The Gross Chocolate Milk Myth You Shouldn't Believe

False information on the internet is quite a problem. According to a U.K. study by Ofcom, 30% of internet users are unsure if things they see online are real (or don't even consider they could be false), while Intelligencer believes only 60% of internet usage is actually by humans — with the rest being automated bots providing fake website clicks and video views.

Fake news is known to impact issues including politics and health, notes University of Derby, but companies such as fast food giants McDonald's and KFC have also been affected by sometimes bizarre rumors. Misinformation is a concern that doesn't seem to be going away, which is exemplified by a weird myth about chocolate milk.

According to Snopes, the myth has existed since at least 2008, and centers around chocolate milk consisting of cow milk rejected for having too much blood in it. Fortunately, the claim has been debunked — and there are government rules designed to prevent such a horror story from becoming reality.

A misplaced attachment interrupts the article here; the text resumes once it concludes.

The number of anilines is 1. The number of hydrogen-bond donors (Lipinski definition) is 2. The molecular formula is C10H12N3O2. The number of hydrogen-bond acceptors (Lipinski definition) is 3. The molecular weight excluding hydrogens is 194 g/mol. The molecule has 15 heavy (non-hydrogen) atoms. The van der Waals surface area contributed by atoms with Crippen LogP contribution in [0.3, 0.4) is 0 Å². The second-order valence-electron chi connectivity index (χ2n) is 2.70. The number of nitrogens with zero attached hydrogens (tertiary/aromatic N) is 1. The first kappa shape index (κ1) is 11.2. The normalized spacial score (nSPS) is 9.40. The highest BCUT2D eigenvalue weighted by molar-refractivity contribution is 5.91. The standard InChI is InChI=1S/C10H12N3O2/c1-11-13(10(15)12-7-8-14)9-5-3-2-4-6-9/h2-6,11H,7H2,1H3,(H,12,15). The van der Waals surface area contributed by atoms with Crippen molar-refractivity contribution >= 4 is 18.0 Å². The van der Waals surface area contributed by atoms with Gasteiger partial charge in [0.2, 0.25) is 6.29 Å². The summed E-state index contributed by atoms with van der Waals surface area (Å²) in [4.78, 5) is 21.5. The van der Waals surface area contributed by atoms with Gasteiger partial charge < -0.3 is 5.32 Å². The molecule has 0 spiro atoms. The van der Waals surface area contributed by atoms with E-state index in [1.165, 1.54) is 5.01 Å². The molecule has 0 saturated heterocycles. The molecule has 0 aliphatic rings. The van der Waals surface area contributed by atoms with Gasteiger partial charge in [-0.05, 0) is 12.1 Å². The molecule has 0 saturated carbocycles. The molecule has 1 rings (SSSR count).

Regulations order the destruction of bloody milk

The claim continues to be shared in various forms on Twitter, including one user posting that chocolate milk is designed to camouflage "blood and puss." The theory certainly differs from the belief held by 7% of Americans that chocolate milk comes directly from brown cows (via Independent), but it is no less incorrect.

The Grade "A" PMO (Pasteurized Milk Ordinance) designed by the U.S. Department of Health and Human Services and the FDA specifically orders the disposal of milk that contains blood, is "off-colored", or is "abnormal to sight or odor." The FDA states it is responsible for promoting the implementation and enforcement of these regulations.

While blood-infused chocolate milk is a myth, The Irish Times reports that blood drained from cows and pigs during the meat production process has been used to create blood chocolate. Interestingly, taste tests found that people couldn't tell the difference between this type of chocolate and traditional chocolate.